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Reviewed by:
  • Geoparsing Early Modern English Drama by Monica Matei-Chesnoiu
  • Bernadette Andrea (bio)
Monica Matei-Chesnoiu. Geoparsing Early Modern English Drama. New York: Palgrave Macmillan, 2015. xvii + 245 pages. $95.00.

Featured in the book series "Geocriticism and Spatial Literary Studies," Matei-Chesnoiu's contribution positions itself as an intervention in the well-trodden field of early modern theater, geography, and cartography. In her introduction, "Recomposing Space within Geographic Diversity," Matei-Chesnoiu charts a critical history that begins with spatial theorists such as Michel Foucault and Michel de Certeau, adduces literary historians such as Frank Lestringant and Tom Conley, and acknowledges Shakespeareans such as John Gillies and Steven Mullaney. Updating this list of foundational theorists, historians, and critics from the 1980s and 1990s, Matei-Chesnoiu adds Betrand Westphal and Robert T. Tally Jr., who have promoted the paradigm of "geocriticism," which works "to map possible worlds, to create plural and paradoxical maps, because it embraces space in its mobile heterogeneity" (5; citing Westphal 73). She layers this literary and cultural studies approach with an analytical tool derived from geographic information science: "geoparsing," or "the process of identifying geographic references in text and linking geospatial locations to these references so that the text can be accessed through spatial retrieval methods and suitable for spatial analysis" (7; citing Kemp 200). She nevertheless retreats from this approach to promote another "derived from mathematics: the Moebius strip," with a nod to Jacques Lacan (9, 174n34). She ultimately argues that "theater provides a telemesic rendition of geographic space," a neologism that means "conceiving of distant locations as if being in their midst" (9, 23). Even though this theoretical model is sustained unevenly after the introduction, overall Matei-Chesnoiu offers innovative and insightful analyses of a wide range of neglected sources, both geographic and dramatic. The strength of this study is its scope, covering Latin, French, Italian, Spanish, and English texts to chart "a cultural continuum" that enabled the early modern spatial revolution (12). When Matei-Chesnoiu turns to drama, her engagement with non-canonical English plays [End Page 155] grouped around what historian Pierre Nora dubs lieux de mémoire, or "sites of memory" (e.g., the Black Sea, the Rhine, the Danube, Constantinople, Malta, and Rhodes) articulates genuinely new readings. The reader is therefore encouraged to continue past the introduction into Matei-Chesnoiu's rigorous and interesting chapters on the classical underpinning of early modern geography and its impact on English Renaissance drama.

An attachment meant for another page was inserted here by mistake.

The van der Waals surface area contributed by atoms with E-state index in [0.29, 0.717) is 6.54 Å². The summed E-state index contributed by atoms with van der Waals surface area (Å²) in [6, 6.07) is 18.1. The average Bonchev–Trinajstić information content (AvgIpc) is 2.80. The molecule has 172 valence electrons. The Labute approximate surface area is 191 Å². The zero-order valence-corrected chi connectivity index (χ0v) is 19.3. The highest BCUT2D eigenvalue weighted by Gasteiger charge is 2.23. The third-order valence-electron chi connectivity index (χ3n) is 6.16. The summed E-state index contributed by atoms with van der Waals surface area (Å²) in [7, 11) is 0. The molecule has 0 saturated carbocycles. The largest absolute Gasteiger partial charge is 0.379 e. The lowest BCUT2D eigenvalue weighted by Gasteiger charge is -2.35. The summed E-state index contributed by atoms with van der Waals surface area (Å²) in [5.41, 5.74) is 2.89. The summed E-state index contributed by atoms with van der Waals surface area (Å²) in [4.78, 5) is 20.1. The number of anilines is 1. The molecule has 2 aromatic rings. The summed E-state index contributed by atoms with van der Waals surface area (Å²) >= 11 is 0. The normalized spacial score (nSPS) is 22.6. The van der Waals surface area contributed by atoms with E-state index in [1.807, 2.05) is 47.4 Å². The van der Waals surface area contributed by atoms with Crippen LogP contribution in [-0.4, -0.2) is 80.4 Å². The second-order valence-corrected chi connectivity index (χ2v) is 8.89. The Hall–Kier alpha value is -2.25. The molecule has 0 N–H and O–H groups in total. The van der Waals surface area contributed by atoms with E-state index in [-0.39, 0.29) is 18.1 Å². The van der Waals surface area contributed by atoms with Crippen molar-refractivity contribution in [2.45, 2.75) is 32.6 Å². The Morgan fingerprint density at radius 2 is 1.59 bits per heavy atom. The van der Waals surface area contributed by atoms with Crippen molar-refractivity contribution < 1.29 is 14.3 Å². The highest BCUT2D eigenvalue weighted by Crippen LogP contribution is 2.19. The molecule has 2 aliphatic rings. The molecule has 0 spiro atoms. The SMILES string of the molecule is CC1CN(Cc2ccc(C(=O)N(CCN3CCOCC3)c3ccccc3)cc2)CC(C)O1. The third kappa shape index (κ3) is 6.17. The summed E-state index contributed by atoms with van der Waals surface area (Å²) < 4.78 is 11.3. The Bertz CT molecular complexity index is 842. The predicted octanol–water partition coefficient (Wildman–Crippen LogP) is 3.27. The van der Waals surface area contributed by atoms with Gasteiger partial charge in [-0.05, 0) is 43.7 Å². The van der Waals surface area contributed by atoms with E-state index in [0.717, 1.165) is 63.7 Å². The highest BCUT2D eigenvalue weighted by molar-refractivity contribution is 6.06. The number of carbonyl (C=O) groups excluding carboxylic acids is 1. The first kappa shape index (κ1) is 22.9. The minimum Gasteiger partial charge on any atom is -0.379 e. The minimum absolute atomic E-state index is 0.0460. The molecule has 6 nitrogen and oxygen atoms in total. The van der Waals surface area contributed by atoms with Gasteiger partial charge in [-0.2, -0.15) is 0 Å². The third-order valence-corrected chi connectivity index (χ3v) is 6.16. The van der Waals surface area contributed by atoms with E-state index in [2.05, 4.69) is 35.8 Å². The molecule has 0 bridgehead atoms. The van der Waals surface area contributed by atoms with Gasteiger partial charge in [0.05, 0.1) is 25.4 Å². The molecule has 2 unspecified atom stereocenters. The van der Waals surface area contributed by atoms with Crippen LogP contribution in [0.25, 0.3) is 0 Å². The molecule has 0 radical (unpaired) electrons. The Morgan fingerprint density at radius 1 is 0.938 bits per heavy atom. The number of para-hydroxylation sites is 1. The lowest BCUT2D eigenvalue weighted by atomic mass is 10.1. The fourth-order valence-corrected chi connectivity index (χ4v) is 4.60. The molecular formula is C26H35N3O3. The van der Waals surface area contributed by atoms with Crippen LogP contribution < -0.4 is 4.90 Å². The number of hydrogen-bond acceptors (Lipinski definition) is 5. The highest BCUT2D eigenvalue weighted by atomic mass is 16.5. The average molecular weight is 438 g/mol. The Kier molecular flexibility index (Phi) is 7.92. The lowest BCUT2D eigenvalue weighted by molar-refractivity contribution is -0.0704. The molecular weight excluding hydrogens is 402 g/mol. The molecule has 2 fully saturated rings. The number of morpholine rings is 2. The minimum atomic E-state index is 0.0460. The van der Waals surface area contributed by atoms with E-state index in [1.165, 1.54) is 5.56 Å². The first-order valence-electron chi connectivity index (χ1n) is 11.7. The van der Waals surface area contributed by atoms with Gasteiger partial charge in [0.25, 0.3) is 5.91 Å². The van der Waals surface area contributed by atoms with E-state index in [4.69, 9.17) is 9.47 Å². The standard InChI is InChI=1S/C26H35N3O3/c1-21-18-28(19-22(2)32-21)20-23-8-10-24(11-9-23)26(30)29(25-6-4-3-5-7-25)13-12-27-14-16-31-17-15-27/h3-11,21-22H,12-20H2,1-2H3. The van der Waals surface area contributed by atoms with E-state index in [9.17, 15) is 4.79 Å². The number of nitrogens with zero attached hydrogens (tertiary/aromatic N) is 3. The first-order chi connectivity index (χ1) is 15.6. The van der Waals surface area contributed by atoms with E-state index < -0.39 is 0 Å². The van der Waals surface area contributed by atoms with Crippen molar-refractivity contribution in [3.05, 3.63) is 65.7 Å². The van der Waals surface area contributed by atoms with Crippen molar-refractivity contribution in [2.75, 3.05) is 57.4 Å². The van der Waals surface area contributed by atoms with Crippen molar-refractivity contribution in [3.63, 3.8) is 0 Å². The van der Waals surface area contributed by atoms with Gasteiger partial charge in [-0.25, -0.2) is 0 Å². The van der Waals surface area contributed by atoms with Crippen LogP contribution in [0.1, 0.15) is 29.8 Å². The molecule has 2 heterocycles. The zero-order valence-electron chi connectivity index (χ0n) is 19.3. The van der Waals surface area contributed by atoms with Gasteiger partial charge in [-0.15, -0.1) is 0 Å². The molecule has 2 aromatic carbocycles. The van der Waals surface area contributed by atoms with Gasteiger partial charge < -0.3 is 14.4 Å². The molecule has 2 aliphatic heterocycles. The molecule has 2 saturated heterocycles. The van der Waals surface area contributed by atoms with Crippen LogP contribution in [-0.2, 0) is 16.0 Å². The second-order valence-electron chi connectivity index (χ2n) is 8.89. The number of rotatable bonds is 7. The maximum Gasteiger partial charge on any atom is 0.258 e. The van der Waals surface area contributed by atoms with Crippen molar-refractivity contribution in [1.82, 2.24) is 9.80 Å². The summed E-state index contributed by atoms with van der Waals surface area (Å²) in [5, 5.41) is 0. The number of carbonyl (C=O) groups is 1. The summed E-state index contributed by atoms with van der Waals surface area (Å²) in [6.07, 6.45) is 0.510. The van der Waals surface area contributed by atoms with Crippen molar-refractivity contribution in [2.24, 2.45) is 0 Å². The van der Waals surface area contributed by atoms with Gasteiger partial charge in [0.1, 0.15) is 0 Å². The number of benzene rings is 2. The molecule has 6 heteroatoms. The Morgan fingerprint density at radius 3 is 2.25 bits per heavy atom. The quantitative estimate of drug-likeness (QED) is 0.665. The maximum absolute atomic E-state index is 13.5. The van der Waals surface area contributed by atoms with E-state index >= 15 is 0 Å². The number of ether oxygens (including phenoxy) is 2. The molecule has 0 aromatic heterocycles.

Beginning this investigation with a chapter titled "Reclaimed Ancient and Renaissance Geographic Commentaries," Matei-Chesnoiu traces the didactic and dialogic emergence of a modern concept of place and space based on ancient texts recovered through Renaissance translations and commentaries. Explicating salient examples—including Dionysius Periegetes, Pomponius Mela, Pliny, and Ptolemy—she stresses the transtemporal, and therefore intertextual, production of these influential touchstones. In the first instance, Dionysius Periegetes's tome was translated by a Danish scholar from Greek into Latin and published in Cologne in 1530. It was rendered into English four decades later as The surveye of the world (1572), with allusions appearing in Shakespeare's Love's Labour's Lost by the mid-1590s. The primary aim of these translations was educational: hence, facts mattered less than rhetorical exempla. Yet, this educational project "coagulated," to use Matei-Chesnoiu's term (57), the European-educated classes in the seemingly more practical project of advising the Renaissance adventurers who would advance the "global designs" of the early modern era, as Walter Mignolo designates them (21). Although Matei-Chesnoiu dwells on early modern Europeans' "Christianized version of ancient geography" (51), she acknowledges both the medieval incorporation of geographical texts from the Islamic world within this genealogy and the subsequent erasure of their provenance. Richard Willes's observation in his 1577 translation of the sixteenth-century Spanish colonial texts that inspired Richard Hakluyt's influential compilation just over two decades later—"that generally all Christians, Iewes [Jews], Turkes, Moores, Infidels, & Barbares be this day in loue [love] with Geographie" (sig. iiiv)—accordingly marks the cusp of this broader cross-cultural project (52).

The next chapter, "Ovid, Pontus Euxinus, and Geographic Imagination," builds on this synchronic analysis with reference to an evocative...


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